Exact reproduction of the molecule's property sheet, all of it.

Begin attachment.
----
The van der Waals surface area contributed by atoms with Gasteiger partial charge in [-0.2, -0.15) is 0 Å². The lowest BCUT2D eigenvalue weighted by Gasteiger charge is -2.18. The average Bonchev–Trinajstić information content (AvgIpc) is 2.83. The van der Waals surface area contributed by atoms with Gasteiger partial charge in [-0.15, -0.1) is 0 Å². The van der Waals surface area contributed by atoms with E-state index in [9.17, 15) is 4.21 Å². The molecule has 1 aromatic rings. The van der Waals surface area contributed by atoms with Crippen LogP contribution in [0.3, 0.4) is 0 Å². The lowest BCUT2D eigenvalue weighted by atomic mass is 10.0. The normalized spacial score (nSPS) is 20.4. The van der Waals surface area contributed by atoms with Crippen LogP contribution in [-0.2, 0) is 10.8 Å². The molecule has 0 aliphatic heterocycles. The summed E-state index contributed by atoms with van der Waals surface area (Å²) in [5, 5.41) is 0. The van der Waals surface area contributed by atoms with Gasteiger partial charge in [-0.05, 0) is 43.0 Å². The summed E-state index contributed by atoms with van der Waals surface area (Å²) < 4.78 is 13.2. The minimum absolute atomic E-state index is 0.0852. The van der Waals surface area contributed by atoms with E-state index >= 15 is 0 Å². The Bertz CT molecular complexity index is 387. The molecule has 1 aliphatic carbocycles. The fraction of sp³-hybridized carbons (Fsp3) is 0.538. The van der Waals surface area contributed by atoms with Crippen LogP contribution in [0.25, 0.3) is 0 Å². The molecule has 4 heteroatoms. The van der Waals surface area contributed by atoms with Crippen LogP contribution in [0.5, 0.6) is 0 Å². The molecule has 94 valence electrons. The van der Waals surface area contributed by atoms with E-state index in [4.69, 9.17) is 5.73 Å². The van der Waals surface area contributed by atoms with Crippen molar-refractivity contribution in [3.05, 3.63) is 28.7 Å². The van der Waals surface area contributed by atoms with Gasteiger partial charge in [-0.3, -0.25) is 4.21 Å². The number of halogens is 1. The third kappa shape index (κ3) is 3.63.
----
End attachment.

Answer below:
The van der Waals surface area contributed by atoms with Gasteiger partial charge in [-0.2, -0.15) is 0 Å². The lowest BCUT2D eigenvalue weighted by Gasteiger charge is -2.18. The average Bonchev–Trinajstić information content (AvgIpc) is 2.83. The van der Waals surface area contributed by atoms with Gasteiger partial charge in [-0.15, -0.1) is 0 Å². The van der Waals surface area contributed by atoms with E-state index in [9.17, 15) is 4.21 Å². The molecule has 1 aromatic rings. The van der Waals surface area contributed by atoms with Crippen LogP contribution in [0.3, 0.4) is 0 Å². The lowest BCUT2D eigenvalue weighted by atomic mass is 10.0. The normalized spacial score (nSPS) is 20.4. The van der Waals surface area contributed by atoms with Crippen LogP contribution in [-0.2, 0) is 10.8 Å². The molecule has 0 aliphatic heterocycles. The summed E-state index contributed by atoms with van der Waals surface area (Å²) in [5, 5.41) is 0. The van der Waals surface area contributed by atoms with Gasteiger partial charge in [-0.05, 0) is 43.0 Å². The summed E-state index contributed by atoms with van der Waals surface area (Å²) < 4.78 is 13.2. The minimum absolute atomic E-state index is 0.0852. The van der Waals surface area contributed by atoms with E-state index >= 15 is 0 Å². The Bertz CT molecular complexity index is 387. The molecule has 1 aliphatic carbocycles. The fraction of sp³-hybridized carbons (Fsp3) is 0.538. The van der Waals surface area contributed by atoms with Crippen LogP contribution in [0.25, 0.3) is 0 Å². The molecule has 4 heteroatoms. The van der Waals surface area contributed by atoms with Crippen LogP contribution in [0.5, 0.6) is 0 Å². The molecule has 94 valence electrons. The van der Waals surface area contributed by atoms with E-state index in [4.69, 9.17) is 5.73 Å². The van der Waals surface area contributed by atoms with Crippen molar-refractivity contribution in [3.05, 3.63) is 28.7 Å². The van der Waals surface area contributed by atoms with Gasteiger partial charge in [-0.3, -0.25) is 4.21 Å². The number of halogens is 1. The third kappa shape index (κ3) is 3.63.